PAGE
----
Chicago Bears Hall of Fame running back Gale Sayers died Wednesday. He was 77.
Sayers played 68 games in an injury-shortened career, entering the NFL as the fourth overall draft pick in 1965. He was the youngest Pro Football Hall of Fame inductee ever at age 34.
"All those who love the game of football mourn the loss of one of the greatest to ever play this game with the passing of Chicago Bears legend Gale Sayers," said Hall of Fame CEO David Baker in a statement released Wednesday morning. "He was the very essence of a team player - quiet, unassuming and always ready to compliment a teammate for a key block. Gale was an extraordinary man who overcame a great deal of adversity during his NFL career and life."
Sayers, known as the "Kansas Comet," scored six touchdowns in a game as a rookie for George Halas and the Bears. He also scored four touchdowns, including a 96-yard kickoff return, against the Minnesota Vikings in just his fifth NFL game.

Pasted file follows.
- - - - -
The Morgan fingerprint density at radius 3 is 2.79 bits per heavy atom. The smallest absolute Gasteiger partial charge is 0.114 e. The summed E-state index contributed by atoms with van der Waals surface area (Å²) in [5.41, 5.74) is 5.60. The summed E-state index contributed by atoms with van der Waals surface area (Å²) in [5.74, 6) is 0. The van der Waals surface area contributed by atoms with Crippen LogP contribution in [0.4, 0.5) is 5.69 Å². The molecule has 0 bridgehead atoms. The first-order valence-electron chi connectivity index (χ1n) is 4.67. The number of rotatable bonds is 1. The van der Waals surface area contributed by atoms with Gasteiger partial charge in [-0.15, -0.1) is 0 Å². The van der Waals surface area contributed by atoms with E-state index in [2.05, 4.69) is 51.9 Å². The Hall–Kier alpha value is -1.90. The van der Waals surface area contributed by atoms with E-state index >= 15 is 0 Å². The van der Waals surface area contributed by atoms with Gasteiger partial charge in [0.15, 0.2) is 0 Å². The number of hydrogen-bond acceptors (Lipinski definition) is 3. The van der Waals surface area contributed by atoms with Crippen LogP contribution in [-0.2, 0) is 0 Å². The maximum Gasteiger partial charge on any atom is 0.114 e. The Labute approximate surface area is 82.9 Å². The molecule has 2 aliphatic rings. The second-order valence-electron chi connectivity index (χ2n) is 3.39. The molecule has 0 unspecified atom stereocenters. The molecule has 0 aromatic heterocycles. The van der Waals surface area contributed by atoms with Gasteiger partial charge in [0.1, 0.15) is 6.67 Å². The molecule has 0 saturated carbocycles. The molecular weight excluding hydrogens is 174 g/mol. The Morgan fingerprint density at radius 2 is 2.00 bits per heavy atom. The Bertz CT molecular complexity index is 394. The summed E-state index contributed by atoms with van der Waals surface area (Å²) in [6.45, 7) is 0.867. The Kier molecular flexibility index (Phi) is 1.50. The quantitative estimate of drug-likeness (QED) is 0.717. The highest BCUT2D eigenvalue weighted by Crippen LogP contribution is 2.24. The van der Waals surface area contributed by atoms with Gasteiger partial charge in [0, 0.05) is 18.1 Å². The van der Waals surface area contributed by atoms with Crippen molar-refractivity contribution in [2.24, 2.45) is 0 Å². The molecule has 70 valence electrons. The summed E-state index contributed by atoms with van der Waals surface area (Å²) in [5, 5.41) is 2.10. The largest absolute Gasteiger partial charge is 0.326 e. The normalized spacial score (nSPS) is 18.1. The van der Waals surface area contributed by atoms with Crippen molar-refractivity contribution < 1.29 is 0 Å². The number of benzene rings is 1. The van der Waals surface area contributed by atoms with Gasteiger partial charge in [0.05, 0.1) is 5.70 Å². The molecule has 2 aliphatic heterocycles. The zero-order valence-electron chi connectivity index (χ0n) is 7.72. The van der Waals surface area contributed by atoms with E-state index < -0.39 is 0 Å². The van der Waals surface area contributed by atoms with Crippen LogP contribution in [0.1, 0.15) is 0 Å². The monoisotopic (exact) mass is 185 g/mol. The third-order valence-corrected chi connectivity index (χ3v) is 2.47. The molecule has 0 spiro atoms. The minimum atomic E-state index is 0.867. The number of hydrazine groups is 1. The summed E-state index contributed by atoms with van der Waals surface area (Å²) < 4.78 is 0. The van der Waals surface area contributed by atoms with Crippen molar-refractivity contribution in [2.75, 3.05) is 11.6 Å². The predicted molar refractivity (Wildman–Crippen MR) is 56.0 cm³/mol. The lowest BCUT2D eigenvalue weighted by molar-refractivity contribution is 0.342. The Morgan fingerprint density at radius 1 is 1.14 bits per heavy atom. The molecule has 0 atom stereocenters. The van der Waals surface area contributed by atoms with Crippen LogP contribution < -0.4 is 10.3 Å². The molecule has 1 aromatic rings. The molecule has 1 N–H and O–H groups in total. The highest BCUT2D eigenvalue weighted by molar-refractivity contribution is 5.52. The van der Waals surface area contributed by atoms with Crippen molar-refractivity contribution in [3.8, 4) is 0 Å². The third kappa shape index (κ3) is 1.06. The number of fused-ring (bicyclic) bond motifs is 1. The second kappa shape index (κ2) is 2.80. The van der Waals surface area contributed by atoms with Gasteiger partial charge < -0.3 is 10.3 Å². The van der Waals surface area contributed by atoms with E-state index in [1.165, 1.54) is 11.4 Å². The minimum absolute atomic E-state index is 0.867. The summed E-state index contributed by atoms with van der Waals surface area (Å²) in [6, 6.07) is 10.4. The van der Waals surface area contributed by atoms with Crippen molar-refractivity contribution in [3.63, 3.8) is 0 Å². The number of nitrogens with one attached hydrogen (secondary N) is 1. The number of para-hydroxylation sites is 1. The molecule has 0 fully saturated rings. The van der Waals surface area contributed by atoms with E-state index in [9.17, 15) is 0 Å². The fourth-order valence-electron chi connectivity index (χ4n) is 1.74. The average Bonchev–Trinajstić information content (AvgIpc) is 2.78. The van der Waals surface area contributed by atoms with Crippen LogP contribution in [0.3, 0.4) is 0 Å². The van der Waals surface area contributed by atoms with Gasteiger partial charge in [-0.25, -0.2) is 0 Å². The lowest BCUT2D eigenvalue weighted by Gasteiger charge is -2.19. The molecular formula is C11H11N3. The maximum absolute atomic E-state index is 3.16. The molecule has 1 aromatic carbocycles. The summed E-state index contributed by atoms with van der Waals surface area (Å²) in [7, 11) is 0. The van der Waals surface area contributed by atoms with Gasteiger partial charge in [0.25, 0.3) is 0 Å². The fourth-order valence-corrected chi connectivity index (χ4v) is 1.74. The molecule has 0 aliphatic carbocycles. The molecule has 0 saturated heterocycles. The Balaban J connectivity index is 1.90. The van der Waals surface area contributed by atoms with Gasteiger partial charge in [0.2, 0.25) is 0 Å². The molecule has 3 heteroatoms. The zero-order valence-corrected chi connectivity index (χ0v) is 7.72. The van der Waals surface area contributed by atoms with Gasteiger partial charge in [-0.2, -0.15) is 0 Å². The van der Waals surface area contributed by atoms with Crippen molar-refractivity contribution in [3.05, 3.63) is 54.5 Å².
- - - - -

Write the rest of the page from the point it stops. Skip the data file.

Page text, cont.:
Halas introduced Sayers for induction in the Canton, Ohio ceremony and famously said during that speech, "If you wish to see perfection as a running back, you had best get a hold of a film of Gale Sayers. He was poetry in motion. His like will never be seen again."
In his career, Sayers compiled 9,435 combined net yards on returns, 4,956 yards rushing and 336 points.
Sayers suffered a major knee injury nine games into the 1968 season. Another injury in 1970 led Sayers to call it a career.
He was the athletic director at Southern Illinois University at the time of his Hall of Fame induction and later worked at his alma mater, Kansas University.
--Field Level Media